On Oct. 13, a protester strung pro-democracy banners on Sitong Bridge, a highway overpass in Beijing, protesting the inhumane zero-COVID-19 social control policy in China. This occurred right before the 20th National Congress of the Chinese Communist Party, or CCP, in which the protester demanded freedom, dignity and true democracy. Another banner called to “take down dictator Xi Jinping,” a statement that garnered public attention like no other.
However, even disguised as a construction worker, the protester was spotted and arrested by police. Ever since, this demonstration has been strictly censored on Chinese media and the internet. Ironically, even words related to the event, such as “bridge” and “brave man,” were also banned from being used. Vague posts implying acknowledgement of the protest on social media led to the suspension of some accounts.
Meanwhile, Xi secured an unprecedented third term during the National Congress of the CCP. The party’s amended constitution demands to safeguard Xi’s “core” position, while tragedies because of the ruthless zero-COVID policy continue to occur.
Open political protests against the party, the leader or elections are rare in China. People in China don’t have the luxury of exercising freedom of speech. With tight, strict surveillance from the Chinese government, anyone openly showing dissent is likely to “be invited for tea” with the police, a euphemism for an individual potentially receiving police questioning or jail time. Moreover, as the government continues to invest in high-tech penetrating surveillance in the streets and online, there is no room for organizing protests in China without swift repercussions.
These circumstances further reflect the tremendous courage of the Sitong Bridge protester. And this time, this brave action is echoed by numerous Chinese students studying overseas, including those at UC Berkeley. Launching the Poster Movement and hanging banners and posters around campus and in cities are just some examples of how Chinese students are showing their support an ocean away.
Still, political rebellion is new for many Chinese students overseas. Growing up in China, we lived in an environment where news and textbooks boasted the great achievements of our country. From a young age, some of us have been taught to censor public dissent and to be modest and respectful to authorities.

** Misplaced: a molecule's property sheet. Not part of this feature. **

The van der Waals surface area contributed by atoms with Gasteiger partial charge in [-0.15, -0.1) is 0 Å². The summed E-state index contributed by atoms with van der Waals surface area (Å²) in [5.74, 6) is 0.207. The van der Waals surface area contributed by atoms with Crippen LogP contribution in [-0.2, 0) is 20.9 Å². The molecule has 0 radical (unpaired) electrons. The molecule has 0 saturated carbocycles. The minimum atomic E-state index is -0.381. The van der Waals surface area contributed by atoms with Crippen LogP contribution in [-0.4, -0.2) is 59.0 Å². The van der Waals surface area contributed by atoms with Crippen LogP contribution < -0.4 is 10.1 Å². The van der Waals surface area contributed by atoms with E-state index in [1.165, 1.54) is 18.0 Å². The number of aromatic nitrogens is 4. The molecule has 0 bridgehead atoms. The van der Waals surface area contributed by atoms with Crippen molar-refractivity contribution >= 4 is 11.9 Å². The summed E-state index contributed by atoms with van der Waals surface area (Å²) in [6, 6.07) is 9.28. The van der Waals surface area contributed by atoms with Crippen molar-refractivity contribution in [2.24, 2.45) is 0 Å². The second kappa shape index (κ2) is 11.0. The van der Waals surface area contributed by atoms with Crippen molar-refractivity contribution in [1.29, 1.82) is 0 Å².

Now, while studying at UC Berkeley, certain instances show that if we openly express disagreement, our parents and relatives in China could be targeted by police. We may even experience similar treatment when we go back to our home country in the future. Consequently, we know many of the Chinese students overseas, including us, generally remain apolitical or are afraid of sharing their own thoughts.
Despite the risks, we know many Chinese students at UC Berkeley, including us, still join the Poster Movement anonymously, discreetly, yet creatively. Instead of running a street demonstration, we pursue a decentralized way. We refrain from gathering publicly, so we connect through secure messaging apps, design posters using online shared resources and put up the posters on campus at night. We then share the pictures of the posted flyers online anonymously to spread awareness about the movement.
This was what was seen on campus: protest banners hanging on the handrail of the Martin Luther King Jr. Building, at the entrance of the Dwinelle Hall and in front of the Free Speech Movement Cafe. On other college campuses around the world, students are demanding democracy and free speech in China as well. Slogans from the Sitong Bridge protest were cited at these campuses, as well as other appeals, including ending gender-based violence and terminating the human rights violations in Xinjiang and Hong Kong.
When we made our way back to the first poster we put up on campus, we surprisingly saw many more just 15 minutes later. It was then we realized there were other people we didn’t even know fighting the same fight as us. Seeing so many posters posted online from all over the world, we are greatly touched by this sense of togetherness — we are not alone. More importantly, we feel hope.
The Poster Movement opens a new chapter for many of us. The Sitong Bridge protest inspired a political awakening, but there is also courage and a sense of obligation to take actions influenced by our peers and others globally. This movement has grown to a scale we did not anticipate, but one that we are pleased and excited about nevertheless.
Today, we are thrilled to see so many Chinese students at UC Berkeley speak up, screaming for freedom. Every one of us saying no to the dictatorship is empowering ourselves and even more people to do so.
Although we are new to the game, we are determined, fast learners — we aim for a free China. We hope other students at UC Berkeley understand the risks we face and the reason behind our anonymous protest today. We need your support by sharing and discussing news reports, posters you saw or even this article with your friends. In the end, we want to show solidarity with other oppressed people in the world and send a strong message: We the people demand freedom.